ONE MONTH LATER...
I know in my last blog I wrote about how easy it is to go ahead and play games to your heart's content, and for all intents and purposes, that's still true. However, I've noticed a trend that's been picking up speed in the gaming community and I'm a bit perplexed.
Game length, or the amount of time it takes to beat a game, was a thing that maybe I didn't care about until I started getting older. Either way, when I was growing up, I didn't really think about video games as being too long. I kind of just played them. Games like Super Mario World, Megaman, Metroid, etc. The list goes on. I can't speak for actual playtime on all of these, but for the most part, these games could be beaten fairly quickly. It felt like a fast, glorious sprint, whenever a game was beaten. My time with each game was cherished and well worth the money spent.
Over time, video games have evolved, and become much more than what people originally thought they could be. Short, 8 hour games have been transformed into wonderfully thought out worlds that people can explore hours on end. Games like the Witcher 3 and Dragon Age come to mind. These games have always had longer campaigns, but the threshold of that gameplay length has been extended over sequential installments in the series. The Witcher 3 has been said to take about 40-60 hours to beat the main campaign, but includes over 200 hours of gameplay. 200 HOURS!! Talk about getting a bang for your buck. Why spend $13.50 on a movie that lasts 2 hours when you can spend $60 on a game with similar aesthetic quality and get over 200 hours of entertainment?
Why wouldn't I?
While 200+ hours of video gaming sounds like an awesome deal, it's also something that sounds physically and mentally exhausting to me. As you already know if you've read my last post, I'm married, so I have a finite amount of time-per-week to spend on gaming. While I could devote most of my time to playing a very long game, I prefer to game in a stop and start manner. Games that have an in depth and demanding story, don't tend to mesh well with my lifestyle. I enjoyed Bloodborne so much because you are supposed to die a lot, so when I died and was sent back to the hub world, I had an easy stopping point.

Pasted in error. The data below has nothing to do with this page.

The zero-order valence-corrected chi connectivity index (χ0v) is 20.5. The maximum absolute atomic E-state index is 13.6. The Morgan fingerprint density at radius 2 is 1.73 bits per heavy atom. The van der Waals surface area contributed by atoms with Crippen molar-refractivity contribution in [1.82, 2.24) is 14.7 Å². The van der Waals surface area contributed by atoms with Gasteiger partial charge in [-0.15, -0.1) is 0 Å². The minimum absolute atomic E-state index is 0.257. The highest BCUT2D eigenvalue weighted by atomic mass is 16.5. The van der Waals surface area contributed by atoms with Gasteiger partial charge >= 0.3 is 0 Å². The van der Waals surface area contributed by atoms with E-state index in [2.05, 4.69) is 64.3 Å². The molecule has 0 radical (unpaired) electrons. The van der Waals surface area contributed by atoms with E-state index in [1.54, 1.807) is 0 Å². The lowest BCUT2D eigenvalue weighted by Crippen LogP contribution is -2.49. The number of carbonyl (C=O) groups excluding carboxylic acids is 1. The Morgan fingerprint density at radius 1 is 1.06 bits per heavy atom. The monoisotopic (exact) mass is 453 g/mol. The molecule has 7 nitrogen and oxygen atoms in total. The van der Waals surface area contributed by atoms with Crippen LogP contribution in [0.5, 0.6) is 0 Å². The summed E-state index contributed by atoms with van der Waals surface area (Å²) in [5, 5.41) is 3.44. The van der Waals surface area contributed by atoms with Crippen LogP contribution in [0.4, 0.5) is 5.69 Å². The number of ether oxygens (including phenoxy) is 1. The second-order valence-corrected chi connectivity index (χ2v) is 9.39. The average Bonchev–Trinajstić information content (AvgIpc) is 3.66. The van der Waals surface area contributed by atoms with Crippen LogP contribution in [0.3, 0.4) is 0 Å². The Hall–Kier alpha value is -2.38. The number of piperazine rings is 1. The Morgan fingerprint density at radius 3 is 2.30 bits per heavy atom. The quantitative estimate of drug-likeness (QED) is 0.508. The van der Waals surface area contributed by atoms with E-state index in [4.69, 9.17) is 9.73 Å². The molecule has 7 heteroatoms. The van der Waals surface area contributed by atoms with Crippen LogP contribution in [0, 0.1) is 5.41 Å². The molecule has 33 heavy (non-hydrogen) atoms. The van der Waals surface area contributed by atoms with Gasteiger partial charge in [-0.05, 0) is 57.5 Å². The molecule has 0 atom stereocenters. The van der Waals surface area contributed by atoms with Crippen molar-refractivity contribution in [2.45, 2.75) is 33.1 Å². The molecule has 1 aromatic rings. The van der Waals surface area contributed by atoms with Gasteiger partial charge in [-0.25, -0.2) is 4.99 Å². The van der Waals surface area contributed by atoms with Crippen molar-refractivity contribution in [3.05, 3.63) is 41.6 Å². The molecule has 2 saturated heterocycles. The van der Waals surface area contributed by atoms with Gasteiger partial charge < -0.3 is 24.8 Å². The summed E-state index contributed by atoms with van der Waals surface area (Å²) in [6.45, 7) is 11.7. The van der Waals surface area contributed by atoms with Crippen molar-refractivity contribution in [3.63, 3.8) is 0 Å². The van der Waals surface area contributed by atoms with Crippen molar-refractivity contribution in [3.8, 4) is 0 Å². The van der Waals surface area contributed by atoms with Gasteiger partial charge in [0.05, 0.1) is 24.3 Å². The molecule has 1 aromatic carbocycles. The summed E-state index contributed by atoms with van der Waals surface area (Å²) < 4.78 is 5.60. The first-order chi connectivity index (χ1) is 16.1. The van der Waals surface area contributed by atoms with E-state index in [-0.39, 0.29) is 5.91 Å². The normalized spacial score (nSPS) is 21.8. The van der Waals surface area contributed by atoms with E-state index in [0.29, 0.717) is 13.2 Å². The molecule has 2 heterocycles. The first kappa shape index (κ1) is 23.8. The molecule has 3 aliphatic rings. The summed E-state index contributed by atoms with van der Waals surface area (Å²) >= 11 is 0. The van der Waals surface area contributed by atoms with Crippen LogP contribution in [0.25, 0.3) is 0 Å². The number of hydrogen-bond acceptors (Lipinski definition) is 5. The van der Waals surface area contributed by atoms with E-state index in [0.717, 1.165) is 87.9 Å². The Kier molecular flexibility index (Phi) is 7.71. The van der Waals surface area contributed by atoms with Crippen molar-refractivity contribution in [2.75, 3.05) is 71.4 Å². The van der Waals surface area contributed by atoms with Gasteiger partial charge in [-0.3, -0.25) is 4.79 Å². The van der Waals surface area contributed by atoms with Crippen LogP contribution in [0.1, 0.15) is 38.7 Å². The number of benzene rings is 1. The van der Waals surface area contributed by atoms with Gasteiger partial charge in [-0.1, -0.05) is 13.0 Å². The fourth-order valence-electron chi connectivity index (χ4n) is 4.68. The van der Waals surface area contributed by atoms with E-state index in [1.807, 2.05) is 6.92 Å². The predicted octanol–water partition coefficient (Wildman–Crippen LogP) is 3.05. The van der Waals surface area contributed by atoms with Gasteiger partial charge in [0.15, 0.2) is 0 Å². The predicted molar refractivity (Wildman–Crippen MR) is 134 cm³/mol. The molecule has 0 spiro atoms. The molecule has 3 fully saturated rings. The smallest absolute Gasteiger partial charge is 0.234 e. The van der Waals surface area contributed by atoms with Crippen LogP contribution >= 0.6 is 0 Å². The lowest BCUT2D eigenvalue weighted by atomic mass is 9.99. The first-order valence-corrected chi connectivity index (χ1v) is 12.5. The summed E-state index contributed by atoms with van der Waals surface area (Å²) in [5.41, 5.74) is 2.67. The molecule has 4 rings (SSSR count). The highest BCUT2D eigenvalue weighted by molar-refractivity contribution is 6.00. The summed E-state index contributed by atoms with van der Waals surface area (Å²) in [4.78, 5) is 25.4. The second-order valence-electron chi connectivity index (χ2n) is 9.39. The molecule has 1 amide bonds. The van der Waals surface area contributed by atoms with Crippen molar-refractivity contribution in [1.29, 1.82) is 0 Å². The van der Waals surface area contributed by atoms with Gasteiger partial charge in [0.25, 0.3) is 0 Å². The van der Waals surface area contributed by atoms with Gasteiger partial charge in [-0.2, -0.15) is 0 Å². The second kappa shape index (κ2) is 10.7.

All of that being said, I don't want people to think I'm just some sissy who doesn't like to commit to long hauls. I love that we have all different types of experiences, but why do we, as gamers, demand more hours out of a video game when we don't even finish them half of the time? Would we be as satisfied if games were shorter? As evidence foretells, sometimes yes, sometimes no.
Journey, is a game that came out for the PS3 that took around 2 hours to beat, yet it is heralded as one of the best games of our generation. Another game, The Order 1886, took on a similar approach and was ripped apart by the gaming community. Of course these two games can't be compared, and we all know that The Order had it's problems, but both of these games took a similar short game approach. One crushed it, and the other got crushed.
With the increasing demand for more out of video games, it seems as though the consumer base is supporting the idea of a shorter campaign model. People today are distracted by so many things we simply cannot focus for more than a few hours at a time. Even the video game market can be considered a distraction. We attempt to start a new video game, get about halfway in, another game comes out that steals our interest, and the cycle continues. I can honestly say that I've only completed about 3 or 4 out of the 20+ games that I own on my PS4.
This all seems so sad and dark, but it's also one the best times to be a gamer. Ultimately, there needs to be a place for everything. I'm glad that I have the ability to go back to my library of games and play what I want to, based on my mood that I'm in. We have such a variety of experiences at our disposal and we have the option to pick and choose what we want. If we want a long immersive experience, we can look to the big developers to push out exactly that. If we want a shorter and unique experience we can look to the unsung heroes of the 'indie scene.'
In my opinion, I think it's ridiculous to expect the amount of gameplay that The Witcher 3 provides. I prefer games that are shorter that I can beat in just a few sittings. I'll make exceptions for a few, but rarely will I attempt to play a game that takes too much of my time.
Are you a person who enjoys the multi-hour long story, or are you a person who prefers short, compact experiences? Let me know your thoughts in the comments below.
Also...If you notice any typos or just crappy writing, feel free to let me know! I'm trying to build my skills!